About the Author
Chad O'Carroll has written on North Korea since 2010 and writes between London and Seoul.
Chinese President Xi Jinping this week rode with North Korean leader Kim Jong Un in a luxury Mercedes Benz sedan which the United Nations said in March had been “illicitly obtained” by Pyongyang, photos from the summit showed on Friday.
Xi was photographed in both North Korean and Chinese state media riding through the streets of Pyongyang adjacent to Kim Jong Un, waving at local citizens from an open-topped Mercedes custom-converted S Class.
South Korean President Moon Jae-in rode in the same vehicle when he visited Pyongyang last September, with the UN’s Panel of Experts (PoE) stating in March that it had subsequently written to Seoul to obtain further details about the vehicle, which it described as part of a fleet of “illicitly obtained Mercedes-Benz limousines”.
But the PoE’s publication of a photo of Moon adjacent to Kim in the same vehicle sparked upset in Seoul when it was included in their annual sanctions report last March, South Korea’s Chosun Ilbo said at the time.
The Mercedes is one of several luxury-class vehicles owned by North Korea which have found notoriety in the summits and high-level diplomatic exchanges of the past 18 months, due to representing likely violations of UN Security Council (UNSC) sanctions.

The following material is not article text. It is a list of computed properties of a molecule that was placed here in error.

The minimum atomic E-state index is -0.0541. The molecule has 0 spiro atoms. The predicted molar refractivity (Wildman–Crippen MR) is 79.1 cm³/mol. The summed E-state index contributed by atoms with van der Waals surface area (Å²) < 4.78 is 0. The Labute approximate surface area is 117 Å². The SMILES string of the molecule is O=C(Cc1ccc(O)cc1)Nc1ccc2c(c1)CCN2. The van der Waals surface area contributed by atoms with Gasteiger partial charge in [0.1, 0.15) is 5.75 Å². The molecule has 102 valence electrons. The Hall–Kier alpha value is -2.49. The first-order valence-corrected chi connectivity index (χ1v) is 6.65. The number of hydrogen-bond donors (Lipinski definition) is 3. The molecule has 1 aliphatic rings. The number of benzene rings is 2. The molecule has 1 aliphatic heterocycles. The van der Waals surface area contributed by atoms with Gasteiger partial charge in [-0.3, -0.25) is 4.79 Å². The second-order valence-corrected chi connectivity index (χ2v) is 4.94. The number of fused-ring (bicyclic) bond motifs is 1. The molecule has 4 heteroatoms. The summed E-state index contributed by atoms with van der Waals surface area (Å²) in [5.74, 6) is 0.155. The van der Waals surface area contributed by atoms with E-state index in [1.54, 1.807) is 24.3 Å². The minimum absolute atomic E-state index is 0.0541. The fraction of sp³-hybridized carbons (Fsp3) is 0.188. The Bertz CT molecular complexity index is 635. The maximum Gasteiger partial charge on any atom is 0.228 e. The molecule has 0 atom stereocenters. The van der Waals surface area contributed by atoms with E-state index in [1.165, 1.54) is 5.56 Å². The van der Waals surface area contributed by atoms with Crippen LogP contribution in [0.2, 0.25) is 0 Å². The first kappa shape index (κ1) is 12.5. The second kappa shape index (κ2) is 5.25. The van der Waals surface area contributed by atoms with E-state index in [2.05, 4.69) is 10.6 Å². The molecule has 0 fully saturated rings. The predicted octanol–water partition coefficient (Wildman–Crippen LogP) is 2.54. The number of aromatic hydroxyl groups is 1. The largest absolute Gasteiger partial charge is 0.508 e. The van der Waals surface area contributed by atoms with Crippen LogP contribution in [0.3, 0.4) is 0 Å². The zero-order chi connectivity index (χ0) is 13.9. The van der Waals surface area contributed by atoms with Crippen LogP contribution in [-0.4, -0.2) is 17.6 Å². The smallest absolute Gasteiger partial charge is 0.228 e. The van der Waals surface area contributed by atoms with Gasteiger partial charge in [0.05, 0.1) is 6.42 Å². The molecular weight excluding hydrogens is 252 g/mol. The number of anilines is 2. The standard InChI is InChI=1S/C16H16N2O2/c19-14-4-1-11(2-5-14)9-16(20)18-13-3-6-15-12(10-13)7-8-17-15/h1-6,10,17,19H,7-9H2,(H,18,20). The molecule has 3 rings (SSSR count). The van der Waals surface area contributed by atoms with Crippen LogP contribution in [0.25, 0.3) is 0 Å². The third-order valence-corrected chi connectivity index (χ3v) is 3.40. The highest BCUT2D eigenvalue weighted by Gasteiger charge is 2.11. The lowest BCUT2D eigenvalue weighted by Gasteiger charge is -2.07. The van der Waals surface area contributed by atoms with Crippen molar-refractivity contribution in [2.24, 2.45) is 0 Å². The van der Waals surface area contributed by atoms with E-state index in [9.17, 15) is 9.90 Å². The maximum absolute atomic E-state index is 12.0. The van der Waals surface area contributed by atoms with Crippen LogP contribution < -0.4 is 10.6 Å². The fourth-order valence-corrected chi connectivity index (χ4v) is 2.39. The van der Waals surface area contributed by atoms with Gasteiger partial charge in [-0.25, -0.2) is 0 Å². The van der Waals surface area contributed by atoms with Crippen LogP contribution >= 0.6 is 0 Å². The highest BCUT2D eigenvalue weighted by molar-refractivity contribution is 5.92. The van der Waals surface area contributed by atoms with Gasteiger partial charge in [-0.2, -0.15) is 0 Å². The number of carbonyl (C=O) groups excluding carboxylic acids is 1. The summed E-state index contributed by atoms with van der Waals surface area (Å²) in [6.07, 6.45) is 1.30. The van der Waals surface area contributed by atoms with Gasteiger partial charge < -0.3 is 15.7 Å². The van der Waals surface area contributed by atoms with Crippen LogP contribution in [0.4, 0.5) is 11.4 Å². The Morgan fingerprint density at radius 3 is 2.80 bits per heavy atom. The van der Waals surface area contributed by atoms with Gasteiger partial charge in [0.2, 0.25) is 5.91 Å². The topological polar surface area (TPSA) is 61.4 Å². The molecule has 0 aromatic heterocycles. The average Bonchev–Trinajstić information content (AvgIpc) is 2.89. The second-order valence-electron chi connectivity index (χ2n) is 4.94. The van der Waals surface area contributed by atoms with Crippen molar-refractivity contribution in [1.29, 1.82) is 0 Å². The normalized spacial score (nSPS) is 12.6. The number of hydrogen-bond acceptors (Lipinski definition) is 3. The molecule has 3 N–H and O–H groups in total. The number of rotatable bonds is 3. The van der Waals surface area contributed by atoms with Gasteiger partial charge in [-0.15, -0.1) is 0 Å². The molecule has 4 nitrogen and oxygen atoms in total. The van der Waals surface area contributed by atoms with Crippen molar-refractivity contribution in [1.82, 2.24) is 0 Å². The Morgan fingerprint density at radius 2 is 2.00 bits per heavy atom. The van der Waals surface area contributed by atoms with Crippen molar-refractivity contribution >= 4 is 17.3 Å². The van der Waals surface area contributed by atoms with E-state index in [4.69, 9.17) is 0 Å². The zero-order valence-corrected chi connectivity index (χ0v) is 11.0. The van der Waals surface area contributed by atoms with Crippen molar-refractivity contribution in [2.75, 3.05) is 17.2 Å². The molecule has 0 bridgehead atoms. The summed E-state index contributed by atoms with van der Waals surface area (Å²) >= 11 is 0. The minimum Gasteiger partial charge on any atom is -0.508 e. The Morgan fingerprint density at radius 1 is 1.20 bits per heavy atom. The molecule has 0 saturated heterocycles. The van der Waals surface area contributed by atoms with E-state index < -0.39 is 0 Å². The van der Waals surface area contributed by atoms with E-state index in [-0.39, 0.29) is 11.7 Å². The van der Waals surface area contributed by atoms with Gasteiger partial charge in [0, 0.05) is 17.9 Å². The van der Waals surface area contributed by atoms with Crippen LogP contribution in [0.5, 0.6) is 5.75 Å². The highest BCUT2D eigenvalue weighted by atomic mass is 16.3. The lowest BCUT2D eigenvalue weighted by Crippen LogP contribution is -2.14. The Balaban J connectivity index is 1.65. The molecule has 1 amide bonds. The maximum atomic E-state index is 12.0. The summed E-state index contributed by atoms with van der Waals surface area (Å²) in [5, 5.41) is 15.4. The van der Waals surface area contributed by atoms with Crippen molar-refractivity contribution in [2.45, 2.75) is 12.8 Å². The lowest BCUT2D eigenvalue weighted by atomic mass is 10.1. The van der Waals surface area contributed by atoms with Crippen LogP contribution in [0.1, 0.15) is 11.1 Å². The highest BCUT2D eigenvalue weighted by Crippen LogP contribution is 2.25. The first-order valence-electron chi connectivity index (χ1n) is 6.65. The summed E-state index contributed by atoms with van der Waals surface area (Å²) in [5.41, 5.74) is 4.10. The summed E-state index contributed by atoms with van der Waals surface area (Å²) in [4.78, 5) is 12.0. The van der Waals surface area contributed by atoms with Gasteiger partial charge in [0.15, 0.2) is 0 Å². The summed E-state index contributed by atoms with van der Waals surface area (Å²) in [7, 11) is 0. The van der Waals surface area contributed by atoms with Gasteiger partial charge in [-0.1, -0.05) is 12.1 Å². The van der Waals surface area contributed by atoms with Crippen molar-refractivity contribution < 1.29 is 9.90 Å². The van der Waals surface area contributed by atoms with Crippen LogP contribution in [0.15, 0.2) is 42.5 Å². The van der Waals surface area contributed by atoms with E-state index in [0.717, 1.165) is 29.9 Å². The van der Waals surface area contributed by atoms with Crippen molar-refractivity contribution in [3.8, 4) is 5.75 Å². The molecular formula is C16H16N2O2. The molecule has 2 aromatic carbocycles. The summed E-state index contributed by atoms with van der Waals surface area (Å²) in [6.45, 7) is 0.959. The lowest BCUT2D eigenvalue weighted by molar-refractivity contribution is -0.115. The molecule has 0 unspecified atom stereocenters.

Luxury goods were first banned from export to North Korea under UNSC Resolution 1718 passed in 2006, with “luxury automobiles (and motor vehicles)” explicitly prohibited after Resolution 2094 passed in March 2013.
“Chairman Kim’s expanding inventory of European and U.S.-manufactured or customized luxury and up-armored limousines represents the most obvious series of flagrant sanctions violations to date,” Hugh Griffiths, who previously coordinated the UN’s Panel of Experts on DPRK issues, told Fox News about the cars in March.
“This is because these vehicles are quite literally paraded at foreign summits, diplomatic meetings and other high-profile events in Singapore, Pyongyang and elsewhere.”
“This is no clandestine activity taking place on the high seas, or at night, as is often the case with the illegal ship-to-ship transfers of coal or petroleum,” he continued. “(Yet) these vehicles are being paraded in front of the world’s media.”
Edited by Oliver Hotham
Featured image: KCNA